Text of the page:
A Surging AI Stock That Wall Street Hates

This has certainly been a banner year for artificial intelligence (AI) stocks. As tools like ChatGPT rapidly gain mainstream traction, companies with AI footprints both large and small have benefited from runaway investor optimism and upbeat growth forecasts. 

From tech titans like Microsoft (MSFT) and Google (GOOGL), to specialized chipmakers like Nvidia (NVDA) and Advanced Micro Devices (AMD), to fairly new and smaller upstarts like C3.ai (AI) - there's no shortage of potential investments for those looking to capitalize on the positive momentum in the AI space. 

Outside the tech sector, the AI juggernaut has disrupted the comparatively traditional area of lending, as well. Shares of California-based Upstart (UPST), an online lending platform powered by AI, are up by a staggering 313% so far in 2023.


Despite this breakout price action, Wall Street analysts remain overwhelmingly negative on Upstart stock.

As the AI-powered lender prepares to report quarterly earnings after the close this Tuesday, Aug. 8, here's a closer look at what's behind the sharp gains in UPST so far this year - and whether this rally has the legs to keep running.

About Upstart

Founded in 2012 by Google alums Dave Girouard and Anna Counselman, along with Thiel Fellow Paul Gu, Upstart is an AI-enabled lending platform that uses a variety of traditional and non-traditional data points to assess borrowers' creditworthiness and assist financial institutions in making loan approval decisions. To draw a parallel, Upstart is similar to eBay - but instead of buyers and sellers, it brings lenders and borrowers to one marketplace.

In fact, Upstart is the leading marketplace for AI-enabled lending, with more than 2.7 million customers, $33 billion in loan originations, and 99 lending partners on its platform.

Upstart stock has been on a rollercoaster ride since it publicly listed at $20 per share in December 2020. The shares zoomed to an all-time closing high of $390 in October 2021, fueled in large part by a favorable interest rate environment that drove heightened borrowing activity among its customer base - only to fall well below its IPO price by late 2022, touching lows south of $12 in response to persistent inflation and a steady rate-hike campaign by the Federal Reserve.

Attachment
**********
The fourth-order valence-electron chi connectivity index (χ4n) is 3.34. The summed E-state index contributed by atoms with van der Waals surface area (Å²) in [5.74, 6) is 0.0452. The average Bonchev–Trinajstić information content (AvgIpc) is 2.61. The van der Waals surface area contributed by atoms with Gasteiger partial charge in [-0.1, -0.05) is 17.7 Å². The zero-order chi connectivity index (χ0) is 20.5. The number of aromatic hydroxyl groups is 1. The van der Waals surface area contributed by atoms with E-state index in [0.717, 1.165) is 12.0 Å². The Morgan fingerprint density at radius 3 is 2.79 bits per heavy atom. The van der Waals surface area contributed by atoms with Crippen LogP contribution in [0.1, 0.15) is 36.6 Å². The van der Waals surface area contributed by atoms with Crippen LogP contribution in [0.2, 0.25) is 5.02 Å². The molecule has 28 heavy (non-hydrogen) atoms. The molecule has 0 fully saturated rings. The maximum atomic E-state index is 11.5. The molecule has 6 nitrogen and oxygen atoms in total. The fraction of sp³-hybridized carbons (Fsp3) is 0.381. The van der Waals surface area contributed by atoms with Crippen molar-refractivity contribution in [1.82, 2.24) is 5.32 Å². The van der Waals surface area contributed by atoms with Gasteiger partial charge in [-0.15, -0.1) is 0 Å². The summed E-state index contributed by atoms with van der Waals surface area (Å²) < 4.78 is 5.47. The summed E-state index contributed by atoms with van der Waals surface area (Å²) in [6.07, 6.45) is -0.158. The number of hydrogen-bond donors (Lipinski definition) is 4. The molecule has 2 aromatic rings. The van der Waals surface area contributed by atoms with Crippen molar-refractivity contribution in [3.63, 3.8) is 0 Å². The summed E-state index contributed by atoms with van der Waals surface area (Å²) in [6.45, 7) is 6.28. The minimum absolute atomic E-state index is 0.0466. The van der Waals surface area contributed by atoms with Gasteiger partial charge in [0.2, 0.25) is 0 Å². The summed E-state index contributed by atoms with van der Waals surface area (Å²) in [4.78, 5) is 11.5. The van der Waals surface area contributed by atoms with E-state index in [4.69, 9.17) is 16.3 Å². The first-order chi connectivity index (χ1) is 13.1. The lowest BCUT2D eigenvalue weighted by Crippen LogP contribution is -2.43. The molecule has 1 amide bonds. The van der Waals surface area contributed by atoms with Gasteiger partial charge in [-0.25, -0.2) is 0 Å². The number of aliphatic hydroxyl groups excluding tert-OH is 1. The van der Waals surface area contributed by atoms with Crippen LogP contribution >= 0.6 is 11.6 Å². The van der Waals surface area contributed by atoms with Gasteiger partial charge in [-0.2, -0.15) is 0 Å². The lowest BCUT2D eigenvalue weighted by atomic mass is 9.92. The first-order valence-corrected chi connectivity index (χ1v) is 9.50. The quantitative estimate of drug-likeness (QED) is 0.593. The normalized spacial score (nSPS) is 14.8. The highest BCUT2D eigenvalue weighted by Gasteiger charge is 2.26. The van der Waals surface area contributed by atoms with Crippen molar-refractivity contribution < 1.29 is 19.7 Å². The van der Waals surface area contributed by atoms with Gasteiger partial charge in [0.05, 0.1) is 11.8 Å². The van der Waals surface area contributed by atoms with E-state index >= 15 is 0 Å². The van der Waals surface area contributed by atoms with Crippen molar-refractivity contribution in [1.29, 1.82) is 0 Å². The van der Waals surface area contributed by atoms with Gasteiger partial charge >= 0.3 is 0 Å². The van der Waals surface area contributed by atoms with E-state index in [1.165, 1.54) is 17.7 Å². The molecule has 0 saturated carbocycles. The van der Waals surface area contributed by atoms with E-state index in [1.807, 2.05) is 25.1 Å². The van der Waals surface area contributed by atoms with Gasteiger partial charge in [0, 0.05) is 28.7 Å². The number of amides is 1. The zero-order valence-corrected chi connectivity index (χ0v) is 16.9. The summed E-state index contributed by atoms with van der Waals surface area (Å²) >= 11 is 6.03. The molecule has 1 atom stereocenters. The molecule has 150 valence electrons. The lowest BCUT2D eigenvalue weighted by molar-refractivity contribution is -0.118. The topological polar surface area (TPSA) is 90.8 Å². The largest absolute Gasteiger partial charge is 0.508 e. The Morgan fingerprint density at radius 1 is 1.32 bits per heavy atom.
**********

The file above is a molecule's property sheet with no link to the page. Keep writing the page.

Reasons for the Tearing Rally

More recently, Upstart stock staged a market-beating year-to-date rally off those December 2022 lows. Along with the broad-based enthusiasm that has lifted nearly all AI-adjacent stocks higher at one point or another this year, there are some notable fundamental catalysts behind this rebound.

First is the long-term funding of $2 billion Upstart secured from its lending partners earlier this year. This came as a timely boost after the drop in credit demand due to that searing rise in interest rates over a short period of time. It also reduces balance sheet risk for Upstart, as the company does not have to lend from its own funds. Further, at the end of the first quarter, the company's count of lending partners almost doubled to 99 from 50 in the year-ago period.

Upstart also inked an agreement in May to sell consumer loans worth $4 billion to global alternative investment firm Castlelake LP. This served as a substantial vote of confidence in the company's proprietary creditworthiness assessment methods.

Investors may also be attracted to Upstart's lower default rates when compared to larger, more traditional banks - a group that has been under scrutiny since the first quarter, due to a number of adverse developments that raised serious questions about balance sheet oversight. In its Q1 results, Upstart reported 53% fewer defaults at the same approval rate as large banks. Moreover, Upstart had 173% more loan approvals at the same default rate as large banks.

Although competing with an established player like FICO is no easy task, Upstart has gained an edge both in terms of time spent and data points assessed to provide accurate and timely loans to borrowers in a fully automated format.